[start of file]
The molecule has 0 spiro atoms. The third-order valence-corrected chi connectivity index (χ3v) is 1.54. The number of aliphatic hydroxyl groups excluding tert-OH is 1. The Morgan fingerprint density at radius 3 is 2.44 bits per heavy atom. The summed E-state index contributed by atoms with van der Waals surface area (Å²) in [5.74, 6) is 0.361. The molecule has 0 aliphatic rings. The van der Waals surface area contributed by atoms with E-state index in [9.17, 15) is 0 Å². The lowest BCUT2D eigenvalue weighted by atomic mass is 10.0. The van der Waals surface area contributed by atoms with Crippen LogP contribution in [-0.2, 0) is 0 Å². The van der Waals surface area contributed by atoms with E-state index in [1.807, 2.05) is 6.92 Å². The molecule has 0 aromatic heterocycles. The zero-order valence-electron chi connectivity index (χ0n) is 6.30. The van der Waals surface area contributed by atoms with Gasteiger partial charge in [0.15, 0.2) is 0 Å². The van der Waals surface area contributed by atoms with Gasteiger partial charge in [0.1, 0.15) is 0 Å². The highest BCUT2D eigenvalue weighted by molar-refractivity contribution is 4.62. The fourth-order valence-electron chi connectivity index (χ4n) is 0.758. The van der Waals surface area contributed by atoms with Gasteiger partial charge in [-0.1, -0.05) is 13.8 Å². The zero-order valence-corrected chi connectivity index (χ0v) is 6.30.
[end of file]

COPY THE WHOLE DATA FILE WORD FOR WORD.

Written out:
The molecule has 0 spiro atoms. The third-order valence-corrected chi connectivity index (χ3v) is 1.54. The number of aliphatic hydroxyl groups excluding tert-OH is 1. The Morgan fingerprint density at radius 3 is 2.44 bits per heavy atom. The summed E-state index contributed by atoms with van der Waals surface area (Å²) in [5.74, 6) is 0.361. The molecule has 0 aliphatic rings. The van der Waals surface area contributed by atoms with E-state index in [9.17, 15) is 0 Å². The lowest BCUT2D eigenvalue weighted by atomic mass is 10.0. The van der Waals surface area contributed by atoms with Crippen LogP contribution in [-0.2, 0) is 0 Å². The van der Waals surface area contributed by atoms with E-state index in [1.807, 2.05) is 6.92 Å². The molecule has 0 aromatic heterocycles. The zero-order valence-electron chi connectivity index (χ0n) is 6.30. The van der Waals surface area contributed by atoms with Gasteiger partial charge in [0.15, 0.2) is 0 Å². The van der Waals surface area contributed by atoms with Gasteiger partial charge in [0.1, 0.15) is 0 Å². The highest BCUT2D eigenvalue weighted by molar-refractivity contribution is 4.62. The fourth-order valence-electron chi connectivity index (χ4n) is 0.758. The van der Waals surface area contributed by atoms with Gasteiger partial charge in [-0.1, -0.05) is 13.8 Å². The zero-order valence-corrected chi connectivity index (χ0v) is 6.30.